Chancellor Angela Merkel indicated Monday Germany was prepared to allow a boost in the eurozone's firewall against the eurozone debt crisis ahead of talks on the issue by European finance ministers.
In an apparent shift of position amid fierce international pressure, Merkel said Berlin was open to combining 500 billion euros ($662 billion) from a permanent rescue fund that comes into effect in July with 200 billion euros already promised to debt-ridden countries.
While insisting that the permanent fund, the European Stability Mechanism, should stay capped at 500 billion euros, "we could imagine ... that it could run in parallel with the programmes already handed out -- so 200 billion (euros)," Merkel told reporters.
The two funds could run in parallel until the 200 billion euros is paid back by so-called "programme countries" that have already received bailouts -- Ireland, Portugal and Greece, she said.
"This will take several years and then the ESM will stand alone with its 500 billion euros," she explained.
This would potentially give the eurozone some 700 billion euros in funds to combat any possible future crisis -- if for example a bigger country such as Spain or Italy were to require a bailout.
European Union finance ministers are set to debate the issue during two days of informal talks in Copenhagen starting on Friday.
Earlier Monday, Amadeu Altafaj, spokesman for EU Economic Affairs Commissioner Olli Rehn, upped the pressure on ministers, saying: "We think it's essential that we come to an agreement at the end of this week in Copenhagen.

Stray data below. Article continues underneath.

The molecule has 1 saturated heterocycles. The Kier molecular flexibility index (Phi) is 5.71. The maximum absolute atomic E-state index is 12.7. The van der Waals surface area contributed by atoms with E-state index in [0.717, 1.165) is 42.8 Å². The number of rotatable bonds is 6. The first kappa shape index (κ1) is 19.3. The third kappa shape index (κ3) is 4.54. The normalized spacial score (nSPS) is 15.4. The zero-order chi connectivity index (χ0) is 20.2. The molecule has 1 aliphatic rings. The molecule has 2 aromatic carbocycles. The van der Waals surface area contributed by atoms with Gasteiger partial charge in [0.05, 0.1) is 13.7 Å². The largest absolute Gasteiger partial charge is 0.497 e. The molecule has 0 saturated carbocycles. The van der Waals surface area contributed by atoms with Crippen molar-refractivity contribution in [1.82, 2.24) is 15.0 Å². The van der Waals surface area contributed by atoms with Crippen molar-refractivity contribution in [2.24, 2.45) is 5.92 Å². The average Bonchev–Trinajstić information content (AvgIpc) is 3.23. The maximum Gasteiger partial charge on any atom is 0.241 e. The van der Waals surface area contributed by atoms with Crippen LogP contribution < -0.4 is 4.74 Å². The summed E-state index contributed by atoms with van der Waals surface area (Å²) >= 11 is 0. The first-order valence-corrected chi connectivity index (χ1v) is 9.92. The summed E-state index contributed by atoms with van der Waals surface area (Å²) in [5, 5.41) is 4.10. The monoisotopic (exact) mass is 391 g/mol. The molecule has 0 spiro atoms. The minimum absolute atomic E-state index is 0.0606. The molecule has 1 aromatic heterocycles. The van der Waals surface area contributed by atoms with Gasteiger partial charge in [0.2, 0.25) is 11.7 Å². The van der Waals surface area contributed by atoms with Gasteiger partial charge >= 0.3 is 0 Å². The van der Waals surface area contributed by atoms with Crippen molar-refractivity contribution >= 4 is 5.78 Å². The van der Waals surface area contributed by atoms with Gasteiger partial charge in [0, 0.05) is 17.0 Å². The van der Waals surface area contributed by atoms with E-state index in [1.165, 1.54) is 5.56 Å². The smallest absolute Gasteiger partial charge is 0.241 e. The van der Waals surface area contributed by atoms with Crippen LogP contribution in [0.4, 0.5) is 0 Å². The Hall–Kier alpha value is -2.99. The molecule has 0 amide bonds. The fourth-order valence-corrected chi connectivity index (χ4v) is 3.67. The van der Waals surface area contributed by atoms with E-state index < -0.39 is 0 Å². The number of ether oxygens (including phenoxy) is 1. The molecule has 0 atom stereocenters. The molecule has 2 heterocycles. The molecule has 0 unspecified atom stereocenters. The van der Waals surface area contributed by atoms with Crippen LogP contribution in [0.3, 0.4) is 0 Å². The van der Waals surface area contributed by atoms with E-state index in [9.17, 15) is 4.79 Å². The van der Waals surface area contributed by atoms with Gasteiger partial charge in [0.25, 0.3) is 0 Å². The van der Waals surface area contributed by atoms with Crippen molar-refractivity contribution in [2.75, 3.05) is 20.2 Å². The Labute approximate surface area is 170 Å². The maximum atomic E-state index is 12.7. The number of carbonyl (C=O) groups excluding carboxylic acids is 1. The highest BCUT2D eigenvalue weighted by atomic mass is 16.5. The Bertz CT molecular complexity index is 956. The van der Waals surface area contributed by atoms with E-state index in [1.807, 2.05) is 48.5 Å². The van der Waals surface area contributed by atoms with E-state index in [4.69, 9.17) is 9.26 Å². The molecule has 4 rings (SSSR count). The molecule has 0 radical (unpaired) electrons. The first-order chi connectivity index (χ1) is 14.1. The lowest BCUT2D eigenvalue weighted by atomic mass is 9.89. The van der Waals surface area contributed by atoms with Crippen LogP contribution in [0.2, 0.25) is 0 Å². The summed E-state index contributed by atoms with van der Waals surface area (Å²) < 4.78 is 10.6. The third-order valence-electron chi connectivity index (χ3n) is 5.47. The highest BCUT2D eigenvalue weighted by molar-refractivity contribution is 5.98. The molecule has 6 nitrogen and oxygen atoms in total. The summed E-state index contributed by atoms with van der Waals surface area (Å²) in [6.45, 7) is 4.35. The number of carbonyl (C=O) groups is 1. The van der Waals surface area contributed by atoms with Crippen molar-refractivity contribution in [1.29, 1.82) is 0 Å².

"Our baseline is very well known: we think that having a strong firewall in place is an element to reinforce confidence in our crisis response," he said.
Even the option now under consideration in Berlin is thought of as the least ambitious of the proposals put forward in Brussels.
The International Monetary Fund, the United States and other top economies worldwide have sought to raise pressure on Germany to drop its previous opposition to boosting the eurozone's firewalls against debt crisis contagion.
The group of 20 top economies indicated at a meeting last month they would increase their loans to the IMF to bolster the international lender's defences against the crisis but insisted the eurozone first put its hand in its pocket.
This decision is likely to be taken at a meeting in Washington on April 20-22.
Merkel said that recent movements on the bond markets -- particularly in Portugal and Spain where debt fears are resurfacing -- has shown that the crisis is far from over.
"Much has got better in the eurozone but we are still not in a normal situation and I think we will still be busy for a long time with genuinely overcoming the sovereign debt crisis," Merkel said.
Any proposal on the bailout funds needs parliamentary approval and Merkel faces a public that is tired of providing the bulk of the bailout money for the ailing eurozone.